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Carmen Macdonald

A passion for fishing and hunting grew into a career that's included Alaskan guide, media sales, writer and the politics of outdoor recreation. My company, Vaunt Marketing, represents industry-leading brands in the US and Canadian markets.

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March 12, 2013

Three Experts on Barbless Kwikfish

by Carmen Macdonald

Sportsmen's shows always provide great opportunities to connect with folks. At this year's show in Portland, one of my first stops was the Camp Cooking area where I knew I'd find Herb Good, Jack Smith and Dub Burnham. Between the three of these guys, there are mountains of plug fishing experience...and when faced with what appears to be a compact Columbia River Spring Chinook season and a new regulation requiring barbless hooks, well, experience matters.


Kwikfish come packaged with VMC Perma Steel treble hooks. In light of new Columbia River barbless hook regulations,
should we simply pinch barbs, or are single hooks better?


The question I had for them was centered on the barbless hooks: given the regulation, should I be converting to single hooks or simply pinching the barbs on stock trebles? It's a question making the rounds at a feverish pace these days.

Herb Good has been there, done that. Now retired from guiding, his input is exceptional because for decades he transitioned from Oregon/Washington to Alaska's Kenai and back again every year. With Kwikfish being an integral part of his playbook, differing regulations required he experience different hook setups.

After all these years, Herb's thoughts were very straightforward: type of hook does not matter. Where the difference is made, he described, is the reaction to the strike. "You have to let them eat it," Good said. By eating it, he means the fish hook themselves. Kwikfish bodies are big, there's a lot of mass there. When the fish strikes the plug, initially they can get a mouth full of lure body. Jerking too soon, or jerking at all, can simply pull the big lure from the fish's mouth. By resisting the temptation to set the hook on the initial explosive strike, the fish, by working against the power of the rod, will set the hook itself.

By waiting until the rod is loaded under steady pressure, Good maximizes his hookups. Overall, he feels that a fish hooked on a large single hook is less likely to fall off during the fight, but cautions that with single hooks it becomes even more important to let the fish hook themselves.

Jack Smith, operator of one of Oregon's highest quality guide businesses, was quick to point out that barbless hooks are not new to Oregon's salmon fisheries. In the early 1990's, there was a short period where barbless hooks were previously mandated on our rivers. The regulation was removed when it was shown to be of little benefit.

In Smith's experience, barbless treble hooks made no difference to his hook-to-land ratio with Kwikfish. In fact, he felt that by pinching the large barbs on the treble hooks, he achieved better hook penetration due to the smaller diameter of the hook point overall. His thoughts were that the smaller diameter equaled less resistance, which equaled deeper penetration and better hold overall.

Surprisingly, Smith said that once the barbless regulation was removed, he continued to pinch the barbs on his Kwikfish hooks for a long period because of the advantage of deeper penetration with barbless hooks.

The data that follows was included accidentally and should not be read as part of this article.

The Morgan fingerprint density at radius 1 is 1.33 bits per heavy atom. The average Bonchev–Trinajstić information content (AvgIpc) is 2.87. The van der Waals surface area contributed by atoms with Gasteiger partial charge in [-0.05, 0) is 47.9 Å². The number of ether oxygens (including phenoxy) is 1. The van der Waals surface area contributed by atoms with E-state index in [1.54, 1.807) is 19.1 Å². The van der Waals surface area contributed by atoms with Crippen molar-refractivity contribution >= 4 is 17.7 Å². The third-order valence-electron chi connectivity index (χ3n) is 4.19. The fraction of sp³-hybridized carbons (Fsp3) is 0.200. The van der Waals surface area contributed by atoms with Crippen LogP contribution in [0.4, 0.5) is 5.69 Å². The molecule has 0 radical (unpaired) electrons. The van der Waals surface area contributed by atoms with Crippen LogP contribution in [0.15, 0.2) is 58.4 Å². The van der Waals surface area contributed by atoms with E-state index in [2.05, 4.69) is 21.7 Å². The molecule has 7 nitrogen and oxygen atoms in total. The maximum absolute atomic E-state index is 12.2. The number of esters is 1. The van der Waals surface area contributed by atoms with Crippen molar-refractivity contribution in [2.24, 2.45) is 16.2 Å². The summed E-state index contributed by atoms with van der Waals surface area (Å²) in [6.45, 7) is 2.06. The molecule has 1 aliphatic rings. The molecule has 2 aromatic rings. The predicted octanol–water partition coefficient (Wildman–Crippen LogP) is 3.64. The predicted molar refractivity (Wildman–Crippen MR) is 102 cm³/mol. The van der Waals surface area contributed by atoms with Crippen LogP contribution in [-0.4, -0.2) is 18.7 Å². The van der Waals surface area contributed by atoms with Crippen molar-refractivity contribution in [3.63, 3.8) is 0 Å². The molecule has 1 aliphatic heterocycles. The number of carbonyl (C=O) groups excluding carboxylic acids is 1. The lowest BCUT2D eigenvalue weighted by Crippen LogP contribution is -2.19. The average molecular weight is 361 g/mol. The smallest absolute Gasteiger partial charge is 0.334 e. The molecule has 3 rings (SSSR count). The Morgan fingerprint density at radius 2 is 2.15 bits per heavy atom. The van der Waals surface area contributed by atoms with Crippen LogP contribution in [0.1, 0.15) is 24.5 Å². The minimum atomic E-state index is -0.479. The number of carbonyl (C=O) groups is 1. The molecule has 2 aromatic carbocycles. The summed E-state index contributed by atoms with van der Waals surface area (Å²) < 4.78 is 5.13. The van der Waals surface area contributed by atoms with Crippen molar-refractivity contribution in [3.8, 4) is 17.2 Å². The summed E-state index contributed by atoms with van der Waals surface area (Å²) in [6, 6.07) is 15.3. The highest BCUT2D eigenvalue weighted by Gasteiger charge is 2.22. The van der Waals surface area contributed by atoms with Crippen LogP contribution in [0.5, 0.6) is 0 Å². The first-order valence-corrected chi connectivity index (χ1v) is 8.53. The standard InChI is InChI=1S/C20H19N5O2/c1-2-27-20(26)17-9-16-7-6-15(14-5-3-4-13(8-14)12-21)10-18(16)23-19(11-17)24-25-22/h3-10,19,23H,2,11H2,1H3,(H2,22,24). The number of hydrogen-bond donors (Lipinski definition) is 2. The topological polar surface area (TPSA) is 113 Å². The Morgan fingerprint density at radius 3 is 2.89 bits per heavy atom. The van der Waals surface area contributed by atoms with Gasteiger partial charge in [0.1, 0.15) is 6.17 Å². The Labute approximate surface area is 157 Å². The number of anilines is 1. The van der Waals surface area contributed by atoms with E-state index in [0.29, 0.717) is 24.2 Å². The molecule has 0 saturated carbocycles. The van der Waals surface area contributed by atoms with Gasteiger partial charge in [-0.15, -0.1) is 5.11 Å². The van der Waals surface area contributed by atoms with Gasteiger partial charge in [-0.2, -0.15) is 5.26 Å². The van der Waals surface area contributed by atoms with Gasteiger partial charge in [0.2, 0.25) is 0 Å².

Dub Burnham covers a lot of ground and puts in a lot of time on the water. You won't see him giving seminars at retailers, but paying attention to the whereabouts of his black sled can pay serious dividends.

Burnham described a period in the early 2000's where he documented the landing of 96 plug-caught spring chinook with different hook types, single versus treble. All hooks were barbless. In his experience, overall hook-to-land ratio was not effected by single or treble hooks, at all. The two hook types performed equally. What Burnham did remember clearly, was that single hooks, set back on swivels, were more apt to hook fish in the gills or through the eye socket.

He did not communicate this happening at alarming levels. But where hook injury was inflicted, it was most often with single siwash hooks.

Burnham's comments become very important because many anglers are switching to single hooks to have a lighter touch on wild fish. The core thought is that one hook point has to be easier on the fish than three, and therefore single hooks are better. What the studies say, however, is that mortality from hooks is based upon where the fish are hooked, not how. In essence, single hooks which normally have longer shanks and larger gaps than trebles, could prove to be more damaging overall.

On the Deschutes River, barbless single hook rules were eliminated because larger gap single hooks were negatively impacting wild steelhead, at levels high enough to backtrack out of well-intentioned regulations without resistance. In the process of adopting barbless regulations for the Columbia, the state of Washington wanted also to mandate single hooks. Thankfully, Oregon's direct experience with hook types prevailed.

Spring chinook are not overly large, so while steelhead are a different fish, hook location is certainly something to keep an eye on.

Change can often be a source of excitement and nervous tension, and the barbless hook rule on the Columbia is certainly no exception. From the experience of three top anglers, the nerves could prove to be much ado about nothing.

For me, the plan of attack is to pinch barbs and go fishing, making changes to successful systems only when necessary.

Have fun out there.




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